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Another NCLB "Myth" Dispelled by Our Friends at Business Roundtable

Ohanian Comment: It seems entirely fitting that the Business Roundtable would call on myth to back up their claims about NCLB.

Behind: Dispelling the Myths," a new e-mail information service from the Business Roundtable. The Roundtable supports NCLB because it will help every child to succeed in college, the workplace, and in life. NCLB isn't perfect, but misperceptions and inaccuracies are distorting the facts about it. These e-mails separate the myths from the reality. In each one, we'll call upon a character from ancient mythology to help deliver our message.

Here are previous myths they dispelled with a flick of the wallet:

Myth #1: NCLB is a right-wing plot to undermine public education.
[May 15, 2004]

Myth #2: No Child Left Behind is a "one-size-fits-all" education reform.
[May 26, 2004]

Myth #3: NCLB is unwarranted federal intrusion into state and local control of schools.
[June 2, 2004]

Myth #4: NCLB is an unfunded mandate.
[June 10, 2004]

And today: This is the fifth in Business Roundtable's "Dispelling the Myths" series that sets the record straight on No Child Left Behind. NCLB isn't perfect, but misperceptions and inaccuracies are distorting the facts about it. These e-mails separate the myths from the reality.

MEET ThOTH, the "great measurer" in Egyptian mythology. Today Thoth helps us measure how much American teachers like their jobs, and dispels the myth about teacher job dissatisfaction.

Myth #5: NCLB has made public school teachers more dissatisfied with their jobs.

REALITY: A MetLife Survey of the American Teacher, conducted by Harris Interactive between May-September 2003, found that teachers' job satisfaction is now higher than it was before NCLB was passed. In the survey, conducted among 1,017 public school teachers, 57 percent reported that they were "very satisfied" with "teaching as a career." That represented a 5-point jump over the 52 percent who expressed job satisfaction in 2001--the year before NCLB was passed. And it was the highest level of satisfaction ever recorded in the 20-year history of the poll. MetLife Foundation President Sibyl Jacobson said that growing job satisfaction "has implications for efforts to retain qualified teachers and recruit new teachers."

Here's the information Harris provides about their poll:

The Harris Poll® #19, March 12, 2004

Teachers’ Job Satisfaction Rises to Highest Level in 20 Years

by Humphrey Taylor

Harris Interactive has measured the satisfaction of public teachers nine times over the last twenty years. In our most recent survey the proportion of public school teachers who reported that they were "very satisfied" with "teaching as a career" rose to 57%, the highest level we have ever recorded.

This high level of satisfaction compares with low points of 40% in 1984 and 1987, and the lowest point of 33% in 1986. In our two most recent surveys, we had found 54% (in 1995) and 52% (in 2001) who were very satisfied with their choice of career.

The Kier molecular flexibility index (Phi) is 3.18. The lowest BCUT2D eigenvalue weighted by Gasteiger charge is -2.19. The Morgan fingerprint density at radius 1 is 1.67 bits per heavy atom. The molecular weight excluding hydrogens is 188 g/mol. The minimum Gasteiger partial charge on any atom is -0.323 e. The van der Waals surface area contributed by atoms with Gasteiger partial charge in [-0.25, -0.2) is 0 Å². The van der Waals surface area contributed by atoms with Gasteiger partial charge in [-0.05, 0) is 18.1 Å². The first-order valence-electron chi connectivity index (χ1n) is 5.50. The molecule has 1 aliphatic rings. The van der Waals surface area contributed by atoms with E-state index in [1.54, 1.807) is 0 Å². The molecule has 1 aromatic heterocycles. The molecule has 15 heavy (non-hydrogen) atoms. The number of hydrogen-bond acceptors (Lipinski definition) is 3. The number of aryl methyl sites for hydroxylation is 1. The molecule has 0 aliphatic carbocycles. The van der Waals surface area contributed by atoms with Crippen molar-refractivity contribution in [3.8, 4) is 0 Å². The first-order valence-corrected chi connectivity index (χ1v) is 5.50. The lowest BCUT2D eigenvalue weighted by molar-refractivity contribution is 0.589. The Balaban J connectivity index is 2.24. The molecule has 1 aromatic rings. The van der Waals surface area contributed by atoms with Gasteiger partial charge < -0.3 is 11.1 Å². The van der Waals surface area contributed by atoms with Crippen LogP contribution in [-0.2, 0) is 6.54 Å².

These are the results of the latest of the annual MetLife Surveys of the American Teacher, which Harris Interactive® has conducted since 1984. This survey was conducted among 1,017 public school teachers between May 14 and September 22, 2003.

Comparing Job Satisfaction with Prestige

It is interesting to compare the trend on job satisfaction with another trend, which shows the percentage of adults who regard teachers as having "very great prestige." On the two occasions we asked this question before the 1990s, we found that only 29% (in 1977) and 28% (in 1982) of the public thought that teachers had very great prestige. By 1992 this had risen thirteen points to 41%, and by 1998 it had risen to 53%, where it remained, more or less, until 2002, when it dropped slightly to 47%. Last year it stood at 49%.

Over the long haul, there has been a clear relationship between job satisfaction and prestige, as they both rose from lower levels in, and before, the 1980s to higher levels in the 1990s. However, this relationship is not very strong. Between 2001 and 2003, teachers’ job satisfaction rose five points while their prestige, in the eyes of the public, slipped five points.

Commenting on these findings, Sibyl Jacobson, the president of MetLife Foundation, noted, "We are pleased to see that teachers are increasingly satisfied with their jobs, and that the public has raised its esteem of the profession. It is no surprise that there is a connection between these two issues. This finding has implications for efforts to retain qualified teachers and recruit new teachers to the profession. Teachers need to be heard and respected in order to be effective in the classroom."

Humphrey Taylor is the chairman of The Harris Poll®, Harris Interactive.


Harris Interactive conducted the survey between May 14 and September 22, 2003 with nationally representative samples of 800 public school principals of grades K-12, 1,017 public school teachers of grades K-12, 1,107 parents of public school students in grades K-12, and 2,901 public school students in grades 3-12. Teachers and principals were interviewed online or by telephone. Parent and child interviews were conducted online. Data were weighted to reflect the total U.S. populations of principals, teachers, parents and students, respectively, and margin of error varies based on sample size and method used.

These statements conform to the principles of disclosure of the National Council on Public Polls.

— Business Roundtable





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